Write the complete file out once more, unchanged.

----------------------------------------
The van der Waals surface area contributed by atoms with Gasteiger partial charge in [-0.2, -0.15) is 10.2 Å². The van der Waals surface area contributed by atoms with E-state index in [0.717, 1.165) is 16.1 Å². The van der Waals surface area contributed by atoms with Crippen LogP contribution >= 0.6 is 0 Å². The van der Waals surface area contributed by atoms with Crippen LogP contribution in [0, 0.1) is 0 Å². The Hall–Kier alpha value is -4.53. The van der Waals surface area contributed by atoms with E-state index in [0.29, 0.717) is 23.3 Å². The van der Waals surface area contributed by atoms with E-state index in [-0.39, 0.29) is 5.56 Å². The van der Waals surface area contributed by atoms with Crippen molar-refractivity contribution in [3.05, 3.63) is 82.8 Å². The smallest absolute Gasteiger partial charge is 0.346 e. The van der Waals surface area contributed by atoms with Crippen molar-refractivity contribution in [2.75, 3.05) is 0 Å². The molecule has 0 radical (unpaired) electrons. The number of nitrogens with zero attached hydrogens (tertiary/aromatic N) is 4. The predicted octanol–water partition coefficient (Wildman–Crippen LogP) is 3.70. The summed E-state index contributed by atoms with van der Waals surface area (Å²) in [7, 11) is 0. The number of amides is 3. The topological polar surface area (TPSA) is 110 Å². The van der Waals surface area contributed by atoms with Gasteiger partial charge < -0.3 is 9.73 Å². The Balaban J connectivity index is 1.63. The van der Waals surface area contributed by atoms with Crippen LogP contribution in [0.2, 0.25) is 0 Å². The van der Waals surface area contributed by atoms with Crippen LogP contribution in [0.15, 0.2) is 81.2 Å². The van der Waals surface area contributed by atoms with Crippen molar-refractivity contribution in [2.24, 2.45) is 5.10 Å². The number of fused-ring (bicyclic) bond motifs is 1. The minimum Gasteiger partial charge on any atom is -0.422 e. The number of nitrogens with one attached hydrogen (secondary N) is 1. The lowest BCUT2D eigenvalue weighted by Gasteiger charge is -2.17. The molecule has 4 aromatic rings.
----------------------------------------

The van der Waals surface area contributed by atoms with Gasteiger partial charge in [-0.2, -0.15) is 10.2 Å². The van der Waals surface area contributed by atoms with E-state index in [0.717, 1.165) is 16.1 Å². The van der Waals surface area contributed by atoms with Crippen LogP contribution >= 0.6 is 0 Å². The van der Waals surface area contributed by atoms with Crippen LogP contribution in [0, 0.1) is 0 Å². The Hall–Kier alpha value is -4.53. The van der Waals surface area contributed by atoms with E-state index in [0.29, 0.717) is 23.3 Å². The van der Waals surface area contributed by atoms with E-state index in [-0.39, 0.29) is 5.56 Å². The van der Waals surface area contributed by atoms with Crippen molar-refractivity contribution in [3.05, 3.63) is 82.8 Å². The smallest absolute Gasteiger partial charge is 0.346 e. The van der Waals surface area contributed by atoms with Crippen molar-refractivity contribution in [2.75, 3.05) is 0 Å². The molecule has 0 radical (unpaired) electrons. The number of nitrogens with zero attached hydrogens (tertiary/aromatic N) is 4. The predicted octanol–water partition coefficient (Wildman–Crippen LogP) is 3.70. The summed E-state index contributed by atoms with van der Waals surface area (Å²) in [7, 11) is 0. The number of amides is 3. The topological polar surface area (TPSA) is 110 Å². The van der Waals surface area contributed by atoms with Gasteiger partial charge < -0.3 is 9.73 Å². The Balaban J connectivity index is 1.63. The van der Waals surface area contributed by atoms with Crippen LogP contribution in [0.2, 0.25) is 0 Å². The van der Waals surface area contributed by atoms with Crippen LogP contribution in [0.15, 0.2) is 81.2 Å². The van der Waals surface area contributed by atoms with Crippen molar-refractivity contribution in [2.24, 2.45) is 5.10 Å². The number of fused-ring (bicyclic) bond motifs is 1. The minimum Gasteiger partial charge on any atom is -0.422 e. The number of nitrogens with one attached hydrogen (secondary N) is 1. The lowest BCUT2D eigenvalue weighted by Gasteiger charge is -2.17. The molecule has 4 aromatic rings.